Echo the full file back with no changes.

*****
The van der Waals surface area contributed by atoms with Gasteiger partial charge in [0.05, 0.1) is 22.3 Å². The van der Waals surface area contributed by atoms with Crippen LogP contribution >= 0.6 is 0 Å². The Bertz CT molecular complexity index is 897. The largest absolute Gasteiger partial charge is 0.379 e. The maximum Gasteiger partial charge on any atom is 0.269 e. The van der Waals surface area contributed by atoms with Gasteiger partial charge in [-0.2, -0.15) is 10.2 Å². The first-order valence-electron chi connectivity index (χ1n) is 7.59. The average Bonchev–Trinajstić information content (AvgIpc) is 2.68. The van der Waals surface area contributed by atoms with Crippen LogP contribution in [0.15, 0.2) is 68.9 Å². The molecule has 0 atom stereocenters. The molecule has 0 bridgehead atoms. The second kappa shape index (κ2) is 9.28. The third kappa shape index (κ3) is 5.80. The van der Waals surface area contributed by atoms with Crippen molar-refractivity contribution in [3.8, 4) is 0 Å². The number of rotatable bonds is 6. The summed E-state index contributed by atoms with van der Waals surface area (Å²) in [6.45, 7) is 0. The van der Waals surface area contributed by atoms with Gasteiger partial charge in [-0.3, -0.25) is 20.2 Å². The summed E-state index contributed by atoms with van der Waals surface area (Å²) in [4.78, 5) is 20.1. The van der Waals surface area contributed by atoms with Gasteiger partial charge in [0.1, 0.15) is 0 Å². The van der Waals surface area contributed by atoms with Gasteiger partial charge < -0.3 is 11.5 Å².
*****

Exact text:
The van der Waals surface area contributed by atoms with Gasteiger partial charge in [0.05, 0.1) is 22.3 Å². The van der Waals surface area contributed by atoms with Crippen LogP contribution >= 0.6 is 0 Å². The Bertz CT molecular complexity index is 897. The largest absolute Gasteiger partial charge is 0.379 e. The maximum Gasteiger partial charge on any atom is 0.269 e. The van der Waals surface area contributed by atoms with Gasteiger partial charge in [-0.2, -0.15) is 10.2 Å². The first-order valence-electron chi connectivity index (χ1n) is 7.59. The average Bonchev–Trinajstić information content (AvgIpc) is 2.68. The van der Waals surface area contributed by atoms with Crippen LogP contribution in [0.15, 0.2) is 68.9 Å². The molecule has 0 atom stereocenters. The molecule has 0 bridgehead atoms. The second kappa shape index (κ2) is 9.28. The third kappa shape index (κ3) is 5.80. The van der Waals surface area contributed by atoms with Crippen molar-refractivity contribution in [3.8, 4) is 0 Å². The number of rotatable bonds is 6. The summed E-state index contributed by atoms with van der Waals surface area (Å²) in [6.45, 7) is 0. The van der Waals surface area contributed by atoms with Gasteiger partial charge in [-0.3, -0.25) is 20.2 Å². The summed E-state index contributed by atoms with van der Waals surface area (Å²) in [4.78, 5) is 20.1. The van der Waals surface area contributed by atoms with Gasteiger partial charge in [0.1, 0.15) is 0 Å². The van der Waals surface area contributed by atoms with Gasteiger partial charge < -0.3 is 11.5 Å².